Thousands of jobs available across Kansas City metro going unfilled

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KANSAS CITY, Mo. (WDAF) — Thousands of jobs are available across the Kansas City metro, but the positions remain unfilled, NewsNation affiliate WDAF reports.

Low-paying retail jobs aren’t the only means of employment to be had. Employment agencies across the metro complain they’re not getting enough applicants for jobs, ranging from office work to healthcare to retail to tech. 

Shelley Penn, Full Employment Council vice-president, said her agency has 5,400 jobs that have been posted within the last 30 days, some of which are well-paid positions. However, the agency has received only 419 applications for those positions.

Penn said some of those positions require skills for which applicants will need training. Penn also said she’s surprised that she’s seeing very few female applicants.

“What we’re hearing is — I don’t have proper child care, I’m unsure of the schools and how they[re going to operate. We’ve seen a huge disappearing act of women in the job force,” Penn said.

Economists in the metro report a metro-wide unemployment rate of 4.5%, which is much-improved from a pandemic-worst 12.88%.

Penn said at times, she wonders if hiring managers aren’t being too picky, especially after a pandemic that wreaked havoc on the labor market..

“You’re seeing most job-seekers want the opportunity to train and earn,” Penn said. “They want to know that if this thing happens again, they’ll be ok and their job will be there. So, there’s some hesitation to go back to what I used to do.”

In Wyandotte County, Greg Kindle, president at the Wyandotte County Economic Development Council, said his agency knows of 7,300 positions that are available, especially in the healthcare and manufacturing fields.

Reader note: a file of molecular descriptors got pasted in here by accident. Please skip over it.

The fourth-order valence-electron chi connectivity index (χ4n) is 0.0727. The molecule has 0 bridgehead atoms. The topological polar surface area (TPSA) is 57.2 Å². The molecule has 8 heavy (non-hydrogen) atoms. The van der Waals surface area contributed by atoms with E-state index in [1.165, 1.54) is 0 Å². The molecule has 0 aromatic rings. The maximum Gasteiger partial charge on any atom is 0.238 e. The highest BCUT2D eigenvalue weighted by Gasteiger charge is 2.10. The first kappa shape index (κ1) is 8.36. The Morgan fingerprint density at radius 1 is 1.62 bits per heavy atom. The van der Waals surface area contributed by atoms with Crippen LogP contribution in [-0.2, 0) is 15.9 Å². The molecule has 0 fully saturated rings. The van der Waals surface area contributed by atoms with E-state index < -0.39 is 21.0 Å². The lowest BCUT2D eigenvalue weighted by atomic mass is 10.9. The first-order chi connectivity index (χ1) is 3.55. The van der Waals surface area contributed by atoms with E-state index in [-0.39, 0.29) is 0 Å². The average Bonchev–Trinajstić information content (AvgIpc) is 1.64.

Kindle said some positions his agency would like to see filled pay as much as $75,000 annually. Kindle added that many fast-food restaurants around Wyandotte County are also looking for new hires. 

“We really want to connect Wyandotte County residents in particular to those jobs and get that median household income up and continue to lower that unemployment rate, but also, meet the needs of our businesses,” Kindle said.

Hiring managers are also hungry to see movement. Ammy Washington, Director of Talent Acquisition with Truman Medical Center University Health, represents a hospital that raised its minimum hourly wage to $15 per hour in hopes of attracting more applicants. Washington said the hospital is searching for qualified nurses and nursing staff members — the demand, for which, kicked up during the pandemic.

“I’ve got some connections in Texas that I used to work with. It’s bone dry there just like it’s bone dry here, as far as the need for applicants. Everything seems to come full circle and I’m hopeful this bubble pops soon,” Washington said.

Many people NewsNation affiliate WDAF interviewed for this story mentioned the topic of training, and the desire to see more employers offer on-the-job training for new hires. Penn shrugged in agreement, saying, in many cases, the skilled laborers are already on the job. 

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